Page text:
The early Latter-day Saints felt they were building the spiritual and political kingdom of God on Earth. The concept of the kingdom included political ideals as well as economic and social. Joseph Smith ran for US president on this premise. After his death, when the Nauvoo charter was repealed, a political vacuum was created, and Brigham Young was there to fill it. As the Saints went west, ecclesiastical and political leadership was one and the same. Brigham Young was Church president and the first governor of Utah, but in 1858 the US appointed a non-Mormon governor, and the Mormon-federal conflict continued for decades. The Church explored utopian communities but in the end abandoned that system. While Brigham Young's statements on church and state relations may seem inconsistent, he was not strict in his use of political terminology. His decisions were based in theology but were made to suit what was expedient and practical.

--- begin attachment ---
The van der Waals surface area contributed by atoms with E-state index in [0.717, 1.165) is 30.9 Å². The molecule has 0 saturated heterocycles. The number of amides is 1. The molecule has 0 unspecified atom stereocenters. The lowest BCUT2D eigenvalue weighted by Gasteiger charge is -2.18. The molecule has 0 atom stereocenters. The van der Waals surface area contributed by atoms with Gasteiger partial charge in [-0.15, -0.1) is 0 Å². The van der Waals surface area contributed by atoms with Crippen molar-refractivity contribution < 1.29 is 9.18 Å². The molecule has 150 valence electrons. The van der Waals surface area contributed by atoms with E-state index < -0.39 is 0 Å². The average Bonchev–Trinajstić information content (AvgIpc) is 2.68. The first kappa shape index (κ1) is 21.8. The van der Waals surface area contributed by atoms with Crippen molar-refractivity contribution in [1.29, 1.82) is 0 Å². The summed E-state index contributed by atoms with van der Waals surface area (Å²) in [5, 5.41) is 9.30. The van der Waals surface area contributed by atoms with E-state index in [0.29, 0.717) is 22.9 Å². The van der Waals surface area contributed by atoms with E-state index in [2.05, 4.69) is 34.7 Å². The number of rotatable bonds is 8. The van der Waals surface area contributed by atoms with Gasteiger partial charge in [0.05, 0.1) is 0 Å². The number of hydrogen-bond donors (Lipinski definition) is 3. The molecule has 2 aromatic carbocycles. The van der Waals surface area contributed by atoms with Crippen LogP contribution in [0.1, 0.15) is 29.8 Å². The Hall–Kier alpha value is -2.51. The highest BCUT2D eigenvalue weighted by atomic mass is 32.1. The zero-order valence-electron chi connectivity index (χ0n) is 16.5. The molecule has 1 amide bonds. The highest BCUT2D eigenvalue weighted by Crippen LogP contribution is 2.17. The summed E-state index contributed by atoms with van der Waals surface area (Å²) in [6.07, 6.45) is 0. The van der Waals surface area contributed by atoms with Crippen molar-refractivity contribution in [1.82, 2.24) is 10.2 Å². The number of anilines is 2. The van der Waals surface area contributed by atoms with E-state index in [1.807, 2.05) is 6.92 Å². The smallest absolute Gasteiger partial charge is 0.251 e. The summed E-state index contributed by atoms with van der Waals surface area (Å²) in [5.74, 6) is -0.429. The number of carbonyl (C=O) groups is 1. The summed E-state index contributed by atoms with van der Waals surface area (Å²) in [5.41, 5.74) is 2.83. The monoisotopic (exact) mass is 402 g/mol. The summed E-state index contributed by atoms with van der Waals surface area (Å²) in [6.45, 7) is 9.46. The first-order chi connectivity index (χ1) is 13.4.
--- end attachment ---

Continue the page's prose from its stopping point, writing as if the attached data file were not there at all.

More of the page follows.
Melville, J. Keith
"Theory and Practice of Church and State During the Brigham Young Era,"
BYU Studies Quarterly: Vol. 3
, Article 5.
Available at: http://scholarsarchive.byu.edu/byusq/vol3/iss1/5